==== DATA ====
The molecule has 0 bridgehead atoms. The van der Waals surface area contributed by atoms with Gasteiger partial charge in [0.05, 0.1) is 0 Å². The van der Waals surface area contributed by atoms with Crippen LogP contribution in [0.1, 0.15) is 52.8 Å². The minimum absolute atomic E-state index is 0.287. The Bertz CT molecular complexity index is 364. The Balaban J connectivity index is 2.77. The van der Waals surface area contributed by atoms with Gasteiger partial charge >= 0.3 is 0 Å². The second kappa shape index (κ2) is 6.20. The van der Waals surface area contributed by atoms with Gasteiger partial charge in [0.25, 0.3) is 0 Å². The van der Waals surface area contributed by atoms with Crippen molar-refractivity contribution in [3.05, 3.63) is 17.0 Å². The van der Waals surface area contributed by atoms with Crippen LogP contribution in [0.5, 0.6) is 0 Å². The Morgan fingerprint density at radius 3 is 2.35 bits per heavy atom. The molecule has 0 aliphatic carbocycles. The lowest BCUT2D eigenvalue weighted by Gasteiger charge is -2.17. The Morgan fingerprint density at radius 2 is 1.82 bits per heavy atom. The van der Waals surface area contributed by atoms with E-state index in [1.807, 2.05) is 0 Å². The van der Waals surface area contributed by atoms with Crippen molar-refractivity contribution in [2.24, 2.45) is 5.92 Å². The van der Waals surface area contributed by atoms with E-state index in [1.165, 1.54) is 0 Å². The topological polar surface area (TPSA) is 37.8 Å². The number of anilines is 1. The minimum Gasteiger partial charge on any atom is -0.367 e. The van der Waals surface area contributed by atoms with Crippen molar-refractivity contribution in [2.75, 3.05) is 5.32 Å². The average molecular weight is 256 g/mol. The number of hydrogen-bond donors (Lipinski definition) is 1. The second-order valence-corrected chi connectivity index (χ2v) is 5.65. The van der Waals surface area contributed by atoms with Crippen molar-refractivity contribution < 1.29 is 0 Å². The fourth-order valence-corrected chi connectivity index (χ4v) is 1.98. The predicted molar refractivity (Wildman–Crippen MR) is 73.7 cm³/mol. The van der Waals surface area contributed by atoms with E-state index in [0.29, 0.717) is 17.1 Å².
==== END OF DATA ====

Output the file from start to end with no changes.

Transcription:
The molecule has 0 bridgehead atoms. The van der Waals surface area contributed by atoms with Gasteiger partial charge in [0.05, 0.1) is 0 Å². The van der Waals surface area contributed by atoms with Crippen LogP contribution in [0.1, 0.15) is 52.8 Å². The minimum absolute atomic E-state index is 0.287. The Bertz CT molecular complexity index is 364. The Balaban J connectivity index is 2.77. The van der Waals surface area contributed by atoms with Gasteiger partial charge >= 0.3 is 0 Å². The second kappa shape index (κ2) is 6.20. The van der Waals surface area contributed by atoms with Gasteiger partial charge in [0.25, 0.3) is 0 Å². The van der Waals surface area contributed by atoms with Crippen molar-refractivity contribution in [3.05, 3.63) is 17.0 Å². The van der Waals surface area contributed by atoms with Crippen LogP contribution in [0.5, 0.6) is 0 Å². The Morgan fingerprint density at radius 3 is 2.35 bits per heavy atom. The molecule has 0 aliphatic carbocycles. The lowest BCUT2D eigenvalue weighted by Gasteiger charge is -2.17. The Morgan fingerprint density at radius 2 is 1.82 bits per heavy atom. The van der Waals surface area contributed by atoms with E-state index in [1.807, 2.05) is 0 Å². The van der Waals surface area contributed by atoms with Crippen molar-refractivity contribution in [2.24, 2.45) is 5.92 Å². The van der Waals surface area contributed by atoms with E-state index in [1.165, 1.54) is 0 Å². The topological polar surface area (TPSA) is 37.8 Å². The number of anilines is 1. The minimum Gasteiger partial charge on any atom is -0.367 e. The van der Waals surface area contributed by atoms with Crippen molar-refractivity contribution in [2.75, 3.05) is 5.32 Å². The average molecular weight is 256 g/mol. The number of hydrogen-bond donors (Lipinski definition) is 1. The second-order valence-corrected chi connectivity index (χ2v) is 5.65. The van der Waals surface area contributed by atoms with Crippen molar-refractivity contribution < 1.29 is 0 Å². The fourth-order valence-corrected chi connectivity index (χ4v) is 1.98. The predicted molar refractivity (Wildman–Crippen MR) is 73.7 cm³/mol. The van der Waals surface area contributed by atoms with E-state index in [0.29, 0.717) is 17.1 Å².